As we close in on the 2019 MLB Draft, which takes place June 3-5, we’re taking you through draft-eligible ranks conference-by-conference. We’ve tackled the behemoths that are the SEC and ACC, and today, we dive into the traditionally strong Big 12.
Widely considered to be the #2 backstop available in this year’s draft, Bears C Shea Langeliers is expected to go off the board within the top 20 picks of the draft. He’s received glowing reports about his defensive abilities, gunning down 70% of would-be base-stealers as a sophomore last season. His bat has rebounded nicely in 2019 following a down sophomore season as he’s slashed .318/.388/.493.
While he may be available to the Mariners at the 20th pick, it would be a bit of a surprise to see the club use their first selection on him considering they made a high investment at the position last summer, but considering Cal Raleigh doesn’t necessarily profile as a slam dunk defensively, it’s not impossible to imagine the organization taking a flier on a guy that’s considered as safe as it comes defensively.
Leading the charge for Baylor’s offense while manning the hot corner is INF Davis Wendzel, who has posted an OPS of 1.147 while swiping 11 bases. He elected not to sign with the Red Sox after being chosen in the 37th round of last year’s draft, and while he struggled through 41 games on the Cape last season, his hot hitting for Baylor this year may force some scouts to forget about that. C/1B Andy Thomas has swung a hot bat since stepping on to campus in 2017, and his .351/.434/.520 slash line this year may just be his ticket to getting drafted. A 6’2” 210lb left-handed-hitter, he hasn’t hit for as much power as you’d like for a first baseman, but it’s not hard to imagine a team grabbing him and hoping he can stick behind the dish. Baylor has also received noteworthy contributions on offense from junior college transfer OF Cole Haring, who leads the team in both home runs (nine) and RBI (40) despite his slight 5’10” 185 frame.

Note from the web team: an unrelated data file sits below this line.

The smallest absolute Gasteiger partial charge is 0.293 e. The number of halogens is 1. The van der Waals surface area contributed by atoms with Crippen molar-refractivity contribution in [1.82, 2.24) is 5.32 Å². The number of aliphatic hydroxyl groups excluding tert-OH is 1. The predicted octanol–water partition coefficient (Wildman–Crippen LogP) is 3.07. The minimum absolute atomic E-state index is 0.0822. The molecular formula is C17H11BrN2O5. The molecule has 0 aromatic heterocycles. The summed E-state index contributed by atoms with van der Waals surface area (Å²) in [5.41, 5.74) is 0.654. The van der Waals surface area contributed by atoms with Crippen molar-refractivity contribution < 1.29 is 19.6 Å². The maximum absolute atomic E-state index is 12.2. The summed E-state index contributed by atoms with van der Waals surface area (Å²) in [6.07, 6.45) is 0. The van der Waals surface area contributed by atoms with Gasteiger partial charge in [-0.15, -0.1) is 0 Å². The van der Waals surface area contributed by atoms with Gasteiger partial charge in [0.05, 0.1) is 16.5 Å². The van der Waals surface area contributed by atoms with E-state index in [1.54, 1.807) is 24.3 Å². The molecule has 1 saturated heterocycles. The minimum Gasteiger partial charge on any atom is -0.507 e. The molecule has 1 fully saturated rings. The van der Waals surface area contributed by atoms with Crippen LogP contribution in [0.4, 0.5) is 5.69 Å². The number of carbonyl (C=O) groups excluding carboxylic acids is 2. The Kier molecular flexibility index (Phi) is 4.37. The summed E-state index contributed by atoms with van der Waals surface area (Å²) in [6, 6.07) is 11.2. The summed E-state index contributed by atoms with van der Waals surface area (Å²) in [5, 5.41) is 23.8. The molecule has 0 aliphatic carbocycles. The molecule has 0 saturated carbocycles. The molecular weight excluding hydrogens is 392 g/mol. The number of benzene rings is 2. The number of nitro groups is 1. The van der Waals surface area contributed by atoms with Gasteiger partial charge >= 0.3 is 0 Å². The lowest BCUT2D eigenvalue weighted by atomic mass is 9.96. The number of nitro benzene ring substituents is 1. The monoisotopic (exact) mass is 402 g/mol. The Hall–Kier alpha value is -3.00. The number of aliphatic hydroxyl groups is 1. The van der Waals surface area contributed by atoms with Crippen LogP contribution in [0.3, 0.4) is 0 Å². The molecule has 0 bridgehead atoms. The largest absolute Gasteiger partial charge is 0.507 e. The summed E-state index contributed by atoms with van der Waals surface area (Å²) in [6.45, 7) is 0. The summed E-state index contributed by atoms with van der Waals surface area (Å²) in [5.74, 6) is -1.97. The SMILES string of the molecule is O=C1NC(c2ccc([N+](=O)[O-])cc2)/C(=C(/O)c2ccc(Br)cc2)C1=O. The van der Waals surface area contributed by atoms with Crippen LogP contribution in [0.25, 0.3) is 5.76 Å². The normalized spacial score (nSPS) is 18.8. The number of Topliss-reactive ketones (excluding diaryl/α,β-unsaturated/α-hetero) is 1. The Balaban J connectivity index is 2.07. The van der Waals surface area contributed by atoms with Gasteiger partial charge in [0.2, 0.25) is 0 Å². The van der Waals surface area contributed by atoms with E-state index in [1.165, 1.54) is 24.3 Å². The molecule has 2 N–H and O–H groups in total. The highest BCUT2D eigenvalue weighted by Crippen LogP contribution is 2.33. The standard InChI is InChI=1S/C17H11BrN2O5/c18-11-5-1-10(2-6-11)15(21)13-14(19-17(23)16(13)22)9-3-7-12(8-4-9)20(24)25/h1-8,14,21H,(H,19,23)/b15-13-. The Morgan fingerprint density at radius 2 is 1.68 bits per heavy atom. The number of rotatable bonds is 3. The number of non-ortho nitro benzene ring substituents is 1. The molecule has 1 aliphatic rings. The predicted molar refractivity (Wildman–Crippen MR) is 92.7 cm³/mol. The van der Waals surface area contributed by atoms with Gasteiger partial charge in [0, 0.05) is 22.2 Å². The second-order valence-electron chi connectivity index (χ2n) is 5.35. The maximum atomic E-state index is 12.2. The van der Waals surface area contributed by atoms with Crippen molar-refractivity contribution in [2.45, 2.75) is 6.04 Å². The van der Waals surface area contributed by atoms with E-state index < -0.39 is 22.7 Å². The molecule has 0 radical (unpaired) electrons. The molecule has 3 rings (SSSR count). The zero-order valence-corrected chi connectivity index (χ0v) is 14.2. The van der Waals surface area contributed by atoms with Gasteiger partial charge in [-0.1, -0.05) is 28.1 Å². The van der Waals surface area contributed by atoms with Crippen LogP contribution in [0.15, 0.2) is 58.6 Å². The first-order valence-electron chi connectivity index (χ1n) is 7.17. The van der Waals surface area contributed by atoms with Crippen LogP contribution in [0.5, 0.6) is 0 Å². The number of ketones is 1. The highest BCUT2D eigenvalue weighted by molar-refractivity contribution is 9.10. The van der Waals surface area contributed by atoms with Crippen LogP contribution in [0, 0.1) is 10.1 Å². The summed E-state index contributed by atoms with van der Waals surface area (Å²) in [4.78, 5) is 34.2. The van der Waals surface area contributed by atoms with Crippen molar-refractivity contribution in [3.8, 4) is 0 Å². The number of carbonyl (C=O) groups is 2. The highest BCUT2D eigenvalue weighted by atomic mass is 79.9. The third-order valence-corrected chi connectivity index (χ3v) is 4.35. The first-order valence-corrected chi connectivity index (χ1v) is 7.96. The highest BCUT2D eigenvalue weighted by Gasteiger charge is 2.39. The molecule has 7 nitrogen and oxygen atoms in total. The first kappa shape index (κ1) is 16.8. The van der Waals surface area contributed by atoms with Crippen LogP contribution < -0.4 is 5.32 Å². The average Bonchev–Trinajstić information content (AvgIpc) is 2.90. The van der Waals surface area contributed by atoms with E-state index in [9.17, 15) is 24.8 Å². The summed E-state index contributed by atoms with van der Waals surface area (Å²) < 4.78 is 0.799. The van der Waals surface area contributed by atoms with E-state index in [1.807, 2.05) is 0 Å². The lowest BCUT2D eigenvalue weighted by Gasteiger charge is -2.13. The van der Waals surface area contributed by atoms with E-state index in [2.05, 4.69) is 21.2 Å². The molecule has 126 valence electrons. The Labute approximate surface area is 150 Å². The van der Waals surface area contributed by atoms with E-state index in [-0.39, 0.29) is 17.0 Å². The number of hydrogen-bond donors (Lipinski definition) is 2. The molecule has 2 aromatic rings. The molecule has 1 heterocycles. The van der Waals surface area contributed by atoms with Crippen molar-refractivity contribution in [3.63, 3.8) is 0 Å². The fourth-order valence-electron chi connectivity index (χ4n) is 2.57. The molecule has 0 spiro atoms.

On the pitching side, the Bears have leaned heavily on what’s been a lights-out bullpen in 2019, led by closer Kyle Hill. A 5’10” right-hander, Hill posted walk rates north of 5.0 BB/9 in each of his first three collegiate seasons before cutting that number to just 3.0 BB/9 this season. The increased control has paid dividends, as he’s yet to allow an earned run through 27.1 innings this season and is sporting a 0.70 WHIP. The Mariners have made a habit of getting production out of undersized relievers during the Dipoto era, so Hill very much could make sense as a later round pick.
Hopes were high for 6’3” 190lb LHP Cody Bradford entering the season, and he was living up to the hype through three starts before being shut down for the season due to undergoing surgery to his throwing shoulder. Should a team believe in what they saw from him last season and during in impressive pair of starts during Cape Cod League play last summer, he could earn an early round selection similar to Steve Gingery, who was selected in the fourth round by the Cardinals last June despite missing nearly his entire junior season after previously being projected as a first-round pick.
Rated by most outlets as the top position-playing prospect in the conference, 3B Josh Jung has made a habit of punishing Big 12 pitching over the last two years. After winning the conference’s Freshman of the Year Award in 2017, he was named First Team All-Conference in 2018 and is well on his way to earning that honor again in 2019 as he’s slashed .355/.491/.634 with nine homers, 49 RBI, 45 walks, and 31 strikeouts. There’s somewhat mixed reviews regarding his defense at the hot corner, but there’s little question about his bat, which projects for 25+ homer power in the bigs. The Mariners would no-doubt love to add his talent to what may well be the shallowest position in the system, but it’s looking more and more like he won’t be available when Seattle is on the clock with their first pick.
Manning the infield corner opposite of Jung has been 23-year-old senior 1B Cameron Warren. Warren opted to return to Baylor after being drafted in the 39th round by the Yankees last summer and has made notable improvements at the plate this season. Through 48 games played, he’s slashed .347/.444/.665 with 13 home runs and 65 RBI while walking 30 times to just 19 strikeouts. Red Raiders CF Gabe Holt has showed off a skillset that could earn him a Day 2 selection (rounds 2-10), slashing .322/.413/.426 with more walks than K’s. Most impressively however, he’s stolen 25 bases this season after swiping 29 bags last year as a freshman. Lefty-hitting 2B Brian Klein has been an on-base machine of the likes Jerry & Co. have been known to take a chance on in the past. After running a 3:17 walk-to-strikeout ratio as a freshman in 2017, he bumped that to 39:36 last year and now 39:23 this season. He hasn’t done much in the power department—he’s hit just one home run this season—but has hit for average throughout his entire career, including both times he’s played summer wood bat ball.